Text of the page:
Sustainability is a concept centered on satisfying the needs of current generations without compromising the ability of future generations to satisfy theirs. Sustainability has become a major talking point in several forums throughout the world just like the recently concluded Rio+20 United Nations Conference on Sustainable Development in Rio de Janeiro in June last year. More and more emphasis is being placed on projects that have sustainability at their core. Geodesic domes have been widely associated with sustainability in many contexts. The following is an explanation of why geodesic domes are considered sustainable.
Geodesic domes are manifestations of a man's dream to improve the housing for humanity. In fact this man, Robert Buckminister Fulller, spent two decades trying to do just that until he settled for the amazing geodesic domes. Geodesic domes are spherical and sometimes semi spherical structures with an outer shell made up of a series of triangles which contribute to its enormous structural strength and integrity. Geodesic domes have a number of uses including housing, storage, entertainment spots and sporting locations just to mention a few. A huge majority of geodesic domes are used as houses; popularly referred to as geodesic dome homes.
Geodesic domes are considered sustainable for a number of reasons. Firstly, they have relatively higher energy efficiency. Secondly, they can be made without using wood. Thirdly, they are resistant to all kinds of natural calamities. Finally, they produce little or no waste.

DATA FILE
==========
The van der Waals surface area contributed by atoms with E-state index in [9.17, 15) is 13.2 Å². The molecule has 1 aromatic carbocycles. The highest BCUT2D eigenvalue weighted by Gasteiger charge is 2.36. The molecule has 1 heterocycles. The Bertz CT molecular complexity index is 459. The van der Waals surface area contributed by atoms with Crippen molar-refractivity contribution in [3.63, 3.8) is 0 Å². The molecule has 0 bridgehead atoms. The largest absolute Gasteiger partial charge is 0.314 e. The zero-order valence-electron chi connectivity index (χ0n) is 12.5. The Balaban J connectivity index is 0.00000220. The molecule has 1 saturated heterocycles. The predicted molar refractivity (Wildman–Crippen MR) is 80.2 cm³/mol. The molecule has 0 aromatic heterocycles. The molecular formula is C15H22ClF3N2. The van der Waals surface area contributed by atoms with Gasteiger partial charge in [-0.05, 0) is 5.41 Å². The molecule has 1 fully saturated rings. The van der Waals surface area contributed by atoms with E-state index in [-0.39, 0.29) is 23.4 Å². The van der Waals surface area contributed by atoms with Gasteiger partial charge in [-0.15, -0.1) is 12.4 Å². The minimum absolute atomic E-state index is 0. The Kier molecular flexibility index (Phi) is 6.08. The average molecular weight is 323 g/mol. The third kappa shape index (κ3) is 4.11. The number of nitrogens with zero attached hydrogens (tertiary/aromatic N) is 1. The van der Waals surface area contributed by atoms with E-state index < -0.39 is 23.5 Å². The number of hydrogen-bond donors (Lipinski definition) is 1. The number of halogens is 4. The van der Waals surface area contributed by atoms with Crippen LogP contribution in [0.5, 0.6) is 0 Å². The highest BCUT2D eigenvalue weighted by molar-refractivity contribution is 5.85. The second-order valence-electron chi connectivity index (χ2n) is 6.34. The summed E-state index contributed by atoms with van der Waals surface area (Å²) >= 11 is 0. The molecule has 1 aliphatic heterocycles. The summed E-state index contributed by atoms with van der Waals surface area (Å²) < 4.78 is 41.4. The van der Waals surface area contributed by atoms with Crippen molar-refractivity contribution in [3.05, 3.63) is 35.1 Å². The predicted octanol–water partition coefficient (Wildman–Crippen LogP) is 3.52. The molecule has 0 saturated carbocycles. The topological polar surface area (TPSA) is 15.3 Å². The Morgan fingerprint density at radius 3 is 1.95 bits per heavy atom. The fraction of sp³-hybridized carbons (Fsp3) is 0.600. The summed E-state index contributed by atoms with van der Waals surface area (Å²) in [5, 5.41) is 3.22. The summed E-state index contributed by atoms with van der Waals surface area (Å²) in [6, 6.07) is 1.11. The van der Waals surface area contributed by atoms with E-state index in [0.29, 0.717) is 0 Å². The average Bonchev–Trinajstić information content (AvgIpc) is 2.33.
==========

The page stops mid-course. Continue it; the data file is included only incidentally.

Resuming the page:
Extravagant energy consumption puts a strain on earth's natural resources. This strain has produces a negative ripple effect. Contemporary housing structures are not designed to improve energy efficiency. With geodesic domes however, you are guaranteed of a 50% or more increase in energy efficiency. It costs lower to light or heat up a geodesic dome. This not only reduces the costs on energy consumption but also minimizes the environmental footprint.
Geodesic domes offer the builder so many choices on the materials to be used for construction. This means that wood is no longer a building material that cannot be avoided during construction. Alternatives to wood in geodesic domes include plastics and metallic alloys. Geodesic domes assembled without using wood protects precious trees from wanton destruction. Protection of trees goes a long way in preserving the planet earth that we live on.
Other than their aerodynamics, geodesic domes do not have roof or truss structures that act as recipes for disaster in the event a natural calamity strikes. Moreover, they have tremendous strength which ensures that stress such as wind loads are distributed throughout the entire structure. All these make geodesic domes to be resistant to natural calamities and therefore suitable housing options for people living in disaster prone areas and in the coast.
Geodesic domes produce virtually no waste materials. First of all, a huge majority of geodesic domes are delivered as SIPs to be assembled by companies. These companies use materials with low embodied energy optimized for waste reduction in a controlled environment. Any waste that is produced is often recycled.